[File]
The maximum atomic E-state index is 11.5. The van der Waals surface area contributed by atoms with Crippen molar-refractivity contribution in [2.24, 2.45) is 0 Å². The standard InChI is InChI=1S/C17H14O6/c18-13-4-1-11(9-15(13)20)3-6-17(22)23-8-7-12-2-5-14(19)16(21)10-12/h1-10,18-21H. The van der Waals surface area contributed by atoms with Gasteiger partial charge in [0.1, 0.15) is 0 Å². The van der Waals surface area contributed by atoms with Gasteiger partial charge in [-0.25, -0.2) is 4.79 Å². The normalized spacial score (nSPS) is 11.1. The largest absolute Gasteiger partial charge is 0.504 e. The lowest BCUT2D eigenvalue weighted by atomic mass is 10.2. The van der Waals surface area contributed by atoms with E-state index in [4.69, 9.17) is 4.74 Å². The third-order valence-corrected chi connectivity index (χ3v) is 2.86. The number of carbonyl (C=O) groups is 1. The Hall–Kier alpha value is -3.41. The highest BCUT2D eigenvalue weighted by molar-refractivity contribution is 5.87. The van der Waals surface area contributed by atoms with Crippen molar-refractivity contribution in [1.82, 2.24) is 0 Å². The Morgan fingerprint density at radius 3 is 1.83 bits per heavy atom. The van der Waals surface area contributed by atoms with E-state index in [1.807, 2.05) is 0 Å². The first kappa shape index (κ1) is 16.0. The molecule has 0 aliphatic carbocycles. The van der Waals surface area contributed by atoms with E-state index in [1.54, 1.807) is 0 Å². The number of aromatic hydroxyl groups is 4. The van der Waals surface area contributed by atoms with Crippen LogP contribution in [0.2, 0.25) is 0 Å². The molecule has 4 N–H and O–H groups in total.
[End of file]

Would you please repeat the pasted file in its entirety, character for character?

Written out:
The maximum atomic E-state index is 11.5. The van der Waals surface area contributed by atoms with Crippen molar-refractivity contribution in [2.24, 2.45) is 0 Å². The standard InChI is InChI=1S/C17H14O6/c18-13-4-1-11(9-15(13)20)3-6-17(22)23-8-7-12-2-5-14(19)16(21)10-12/h1-10,18-21H. The van der Waals surface area contributed by atoms with Gasteiger partial charge in [0.1, 0.15) is 0 Å². The van der Waals surface area contributed by atoms with Gasteiger partial charge in [-0.25, -0.2) is 4.79 Å². The normalized spacial score (nSPS) is 11.1. The largest absolute Gasteiger partial charge is 0.504 e. The lowest BCUT2D eigenvalue weighted by atomic mass is 10.2. The van der Waals surface area contributed by atoms with E-state index in [4.69, 9.17) is 4.74 Å². The third-order valence-corrected chi connectivity index (χ3v) is 2.86. The number of carbonyl (C=O) groups is 1. The Hall–Kier alpha value is -3.41. The highest BCUT2D eigenvalue weighted by molar-refractivity contribution is 5.87. The van der Waals surface area contributed by atoms with Crippen molar-refractivity contribution in [1.82, 2.24) is 0 Å². The Morgan fingerprint density at radius 3 is 1.83 bits per heavy atom. The van der Waals surface area contributed by atoms with E-state index in [1.807, 2.05) is 0 Å². The first kappa shape index (κ1) is 16.0. The molecule has 0 aliphatic carbocycles. The van der Waals surface area contributed by atoms with E-state index in [1.54, 1.807) is 0 Å². The number of aromatic hydroxyl groups is 4. The van der Waals surface area contributed by atoms with Crippen LogP contribution in [0.2, 0.25) is 0 Å². The molecule has 4 N–H and O–H groups in total.